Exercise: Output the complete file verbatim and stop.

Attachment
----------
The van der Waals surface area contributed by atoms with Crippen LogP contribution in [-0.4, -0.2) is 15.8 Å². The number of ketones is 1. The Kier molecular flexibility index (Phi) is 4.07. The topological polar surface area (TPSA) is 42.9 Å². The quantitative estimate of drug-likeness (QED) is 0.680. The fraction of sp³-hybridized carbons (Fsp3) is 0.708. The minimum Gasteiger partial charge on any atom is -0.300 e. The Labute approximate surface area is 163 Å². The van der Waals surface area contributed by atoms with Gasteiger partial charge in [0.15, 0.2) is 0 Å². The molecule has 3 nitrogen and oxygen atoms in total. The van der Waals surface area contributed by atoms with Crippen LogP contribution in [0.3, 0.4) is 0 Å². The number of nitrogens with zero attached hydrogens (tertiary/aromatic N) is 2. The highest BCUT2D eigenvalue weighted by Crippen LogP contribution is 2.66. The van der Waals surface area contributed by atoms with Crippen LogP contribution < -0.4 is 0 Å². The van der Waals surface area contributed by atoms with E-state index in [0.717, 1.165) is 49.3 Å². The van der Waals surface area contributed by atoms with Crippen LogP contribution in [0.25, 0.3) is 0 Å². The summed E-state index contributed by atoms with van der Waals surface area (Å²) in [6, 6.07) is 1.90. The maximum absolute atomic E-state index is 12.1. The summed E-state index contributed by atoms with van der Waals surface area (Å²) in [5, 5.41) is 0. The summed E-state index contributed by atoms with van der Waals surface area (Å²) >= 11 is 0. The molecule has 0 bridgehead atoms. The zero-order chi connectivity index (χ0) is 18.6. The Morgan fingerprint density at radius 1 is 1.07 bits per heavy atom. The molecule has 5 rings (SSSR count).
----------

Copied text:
The van der Waals surface area contributed by atoms with Crippen LogP contribution in [-0.4, -0.2) is 15.8 Å². The number of ketones is 1. The Kier molecular flexibility index (Phi) is 4.07. The topological polar surface area (TPSA) is 42.9 Å². The quantitative estimate of drug-likeness (QED) is 0.680. The fraction of sp³-hybridized carbons (Fsp3) is 0.708. The minimum Gasteiger partial charge on any atom is -0.300 e. The Labute approximate surface area is 163 Å². The van der Waals surface area contributed by atoms with Gasteiger partial charge in [0.15, 0.2) is 0 Å². The molecule has 3 nitrogen and oxygen atoms in total. The van der Waals surface area contributed by atoms with Crippen LogP contribution in [0.3, 0.4) is 0 Å². The number of nitrogens with zero attached hydrogens (tertiary/aromatic N) is 2. The highest BCUT2D eigenvalue weighted by Crippen LogP contribution is 2.66. The van der Waals surface area contributed by atoms with Crippen LogP contribution < -0.4 is 0 Å². The van der Waals surface area contributed by atoms with E-state index in [0.717, 1.165) is 49.3 Å². The van der Waals surface area contributed by atoms with Crippen LogP contribution in [0.25, 0.3) is 0 Å². The summed E-state index contributed by atoms with van der Waals surface area (Å²) in [6, 6.07) is 1.90. The maximum absolute atomic E-state index is 12.1. The summed E-state index contributed by atoms with van der Waals surface area (Å²) in [5, 5.41) is 0. The summed E-state index contributed by atoms with van der Waals surface area (Å²) >= 11 is 0. The molecule has 0 bridgehead atoms. The zero-order chi connectivity index (χ0) is 18.6. The Morgan fingerprint density at radius 1 is 1.07 bits per heavy atom. The molecule has 5 rings (SSSR count).